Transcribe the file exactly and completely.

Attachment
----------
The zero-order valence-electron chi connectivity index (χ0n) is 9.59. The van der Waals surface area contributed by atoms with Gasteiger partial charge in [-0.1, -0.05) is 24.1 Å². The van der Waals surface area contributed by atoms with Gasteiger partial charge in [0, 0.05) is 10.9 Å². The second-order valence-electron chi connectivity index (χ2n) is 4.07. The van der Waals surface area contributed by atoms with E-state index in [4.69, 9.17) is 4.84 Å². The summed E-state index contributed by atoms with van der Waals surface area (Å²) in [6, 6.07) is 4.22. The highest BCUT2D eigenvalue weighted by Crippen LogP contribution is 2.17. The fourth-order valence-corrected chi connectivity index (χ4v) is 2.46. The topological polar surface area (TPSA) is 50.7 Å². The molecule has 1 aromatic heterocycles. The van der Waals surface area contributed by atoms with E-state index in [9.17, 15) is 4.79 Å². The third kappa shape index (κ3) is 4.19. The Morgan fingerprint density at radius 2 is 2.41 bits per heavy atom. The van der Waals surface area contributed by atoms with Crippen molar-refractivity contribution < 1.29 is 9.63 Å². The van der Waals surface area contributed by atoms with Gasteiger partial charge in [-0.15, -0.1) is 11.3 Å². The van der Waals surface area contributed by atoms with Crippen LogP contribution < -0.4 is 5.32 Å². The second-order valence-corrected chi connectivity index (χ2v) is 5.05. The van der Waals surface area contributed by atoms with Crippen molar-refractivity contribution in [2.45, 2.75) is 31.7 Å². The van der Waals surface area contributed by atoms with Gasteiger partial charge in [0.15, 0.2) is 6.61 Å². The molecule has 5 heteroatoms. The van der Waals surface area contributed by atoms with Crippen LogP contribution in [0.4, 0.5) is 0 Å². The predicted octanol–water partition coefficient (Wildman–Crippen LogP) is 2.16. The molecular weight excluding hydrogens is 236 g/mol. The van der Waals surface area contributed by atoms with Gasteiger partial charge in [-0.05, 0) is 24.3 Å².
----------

The zero-order valence-electron chi connectivity index (χ0n) is 9.59. The van der Waals surface area contributed by atoms with Gasteiger partial charge in [-0.1, -0.05) is 24.1 Å². The van der Waals surface area contributed by atoms with Gasteiger partial charge in [0, 0.05) is 10.9 Å². The second-order valence-electron chi connectivity index (χ2n) is 4.07. The van der Waals surface area contributed by atoms with E-state index in [4.69, 9.17) is 4.84 Å². The summed E-state index contributed by atoms with van der Waals surface area (Å²) in [6, 6.07) is 4.22. The highest BCUT2D eigenvalue weighted by Crippen LogP contribution is 2.17. The fourth-order valence-corrected chi connectivity index (χ4v) is 2.46. The topological polar surface area (TPSA) is 50.7 Å². The molecule has 1 aromatic heterocycles. The van der Waals surface area contributed by atoms with E-state index in [9.17, 15) is 4.79 Å². The third kappa shape index (κ3) is 4.19. The Morgan fingerprint density at radius 2 is 2.41 bits per heavy atom. The van der Waals surface area contributed by atoms with Crippen molar-refractivity contribution < 1.29 is 9.63 Å². The van der Waals surface area contributed by atoms with Gasteiger partial charge in [-0.15, -0.1) is 11.3 Å². The van der Waals surface area contributed by atoms with Crippen LogP contribution < -0.4 is 5.32 Å². The second-order valence-corrected chi connectivity index (χ2v) is 5.05. The van der Waals surface area contributed by atoms with Crippen molar-refractivity contribution in [2.45, 2.75) is 31.7 Å². The van der Waals surface area contributed by atoms with Gasteiger partial charge in [0.15, 0.2) is 6.61 Å². The molecule has 5 heteroatoms. The van der Waals surface area contributed by atoms with Crippen LogP contribution in [0.4, 0.5) is 0 Å². The predicted octanol–water partition coefficient (Wildman–Crippen LogP) is 2.16. The molecular weight excluding hydrogens is 236 g/mol. The van der Waals surface area contributed by atoms with Gasteiger partial charge in [-0.05, 0) is 24.3 Å².